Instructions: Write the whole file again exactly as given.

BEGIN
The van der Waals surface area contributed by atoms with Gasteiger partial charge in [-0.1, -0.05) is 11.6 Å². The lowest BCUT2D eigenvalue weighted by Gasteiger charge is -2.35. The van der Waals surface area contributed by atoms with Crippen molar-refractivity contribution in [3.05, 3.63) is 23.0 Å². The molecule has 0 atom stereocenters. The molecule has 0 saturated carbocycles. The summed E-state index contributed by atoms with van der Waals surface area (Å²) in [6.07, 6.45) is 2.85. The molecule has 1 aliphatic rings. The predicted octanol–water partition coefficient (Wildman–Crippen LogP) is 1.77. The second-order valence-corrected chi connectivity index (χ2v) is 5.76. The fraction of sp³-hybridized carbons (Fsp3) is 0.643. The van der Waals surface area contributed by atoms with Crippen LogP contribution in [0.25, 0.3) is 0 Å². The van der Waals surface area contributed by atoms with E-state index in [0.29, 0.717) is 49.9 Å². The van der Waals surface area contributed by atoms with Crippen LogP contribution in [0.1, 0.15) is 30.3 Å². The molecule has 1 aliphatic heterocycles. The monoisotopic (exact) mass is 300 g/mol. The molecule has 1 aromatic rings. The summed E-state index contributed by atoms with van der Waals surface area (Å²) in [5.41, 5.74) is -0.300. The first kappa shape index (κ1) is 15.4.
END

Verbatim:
The van der Waals surface area contributed by atoms with Gasteiger partial charge in [-0.1, -0.05) is 11.6 Å². The lowest BCUT2D eigenvalue weighted by Gasteiger charge is -2.35. The van der Waals surface area contributed by atoms with Crippen molar-refractivity contribution in [3.05, 3.63) is 23.0 Å². The molecule has 0 atom stereocenters. The molecule has 0 saturated carbocycles. The summed E-state index contributed by atoms with van der Waals surface area (Å²) in [6.07, 6.45) is 2.85. The molecule has 1 aliphatic rings. The predicted octanol–water partition coefficient (Wildman–Crippen LogP) is 1.77. The second-order valence-corrected chi connectivity index (χ2v) is 5.76. The fraction of sp³-hybridized carbons (Fsp3) is 0.643. The van der Waals surface area contributed by atoms with Crippen LogP contribution in [0.25, 0.3) is 0 Å². The van der Waals surface area contributed by atoms with E-state index in [0.29, 0.717) is 49.9 Å². The van der Waals surface area contributed by atoms with Crippen LogP contribution in [0.1, 0.15) is 30.3 Å². The molecule has 1 aliphatic heterocycles. The monoisotopic (exact) mass is 300 g/mol. The molecule has 1 aromatic rings. The summed E-state index contributed by atoms with van der Waals surface area (Å²) in [5.41, 5.74) is -0.300. The first kappa shape index (κ1) is 15.4.